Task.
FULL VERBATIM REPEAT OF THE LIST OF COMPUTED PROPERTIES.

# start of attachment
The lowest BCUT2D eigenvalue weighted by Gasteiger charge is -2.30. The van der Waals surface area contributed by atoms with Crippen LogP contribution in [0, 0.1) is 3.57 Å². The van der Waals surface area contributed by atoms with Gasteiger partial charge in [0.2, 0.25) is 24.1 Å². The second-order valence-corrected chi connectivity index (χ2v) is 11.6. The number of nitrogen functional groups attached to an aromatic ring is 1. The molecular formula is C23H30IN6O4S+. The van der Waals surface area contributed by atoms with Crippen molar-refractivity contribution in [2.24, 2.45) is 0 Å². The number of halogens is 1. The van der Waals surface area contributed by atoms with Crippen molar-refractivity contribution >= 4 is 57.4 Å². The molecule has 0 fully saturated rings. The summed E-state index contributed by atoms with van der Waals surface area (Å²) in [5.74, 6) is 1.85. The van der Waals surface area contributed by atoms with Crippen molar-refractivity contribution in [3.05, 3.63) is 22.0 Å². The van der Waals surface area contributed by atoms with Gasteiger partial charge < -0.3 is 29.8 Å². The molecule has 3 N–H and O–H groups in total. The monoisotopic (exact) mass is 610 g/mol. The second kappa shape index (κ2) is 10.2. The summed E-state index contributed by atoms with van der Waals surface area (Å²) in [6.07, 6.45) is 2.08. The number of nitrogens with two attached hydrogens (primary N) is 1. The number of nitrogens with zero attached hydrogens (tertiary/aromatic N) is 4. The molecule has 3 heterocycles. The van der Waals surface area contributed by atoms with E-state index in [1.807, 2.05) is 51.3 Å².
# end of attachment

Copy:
The lowest BCUT2D eigenvalue weighted by Gasteiger charge is -2.30. The van der Waals surface area contributed by atoms with Crippen LogP contribution in [0, 0.1) is 3.57 Å². The van der Waals surface area contributed by atoms with Gasteiger partial charge in [0.2, 0.25) is 24.1 Å². The second-order valence-corrected chi connectivity index (χ2v) is 11.6. The number of nitrogen functional groups attached to an aromatic ring is 1. The molecular formula is C23H30IN6O4S+. The van der Waals surface area contributed by atoms with Crippen molar-refractivity contribution in [2.24, 2.45) is 0 Å². The number of halogens is 1. The van der Waals surface area contributed by atoms with Crippen molar-refractivity contribution >= 4 is 57.4 Å². The molecule has 0 fully saturated rings. The summed E-state index contributed by atoms with van der Waals surface area (Å²) in [5.74, 6) is 1.85. The van der Waals surface area contributed by atoms with Crippen molar-refractivity contribution in [3.05, 3.63) is 22.0 Å². The van der Waals surface area contributed by atoms with Gasteiger partial charge < -0.3 is 29.8 Å². The molecule has 3 N–H and O–H groups in total. The monoisotopic (exact) mass is 610 g/mol. The second kappa shape index (κ2) is 10.2. The summed E-state index contributed by atoms with van der Waals surface area (Å²) in [6.07, 6.45) is 2.08. The number of nitrogens with two attached hydrogens (primary N) is 1. The number of nitrogens with zero attached hydrogens (tertiary/aromatic N) is 4. The molecule has 3 heterocycles. The van der Waals surface area contributed by atoms with E-state index in [1.807, 2.05) is 51.3 Å².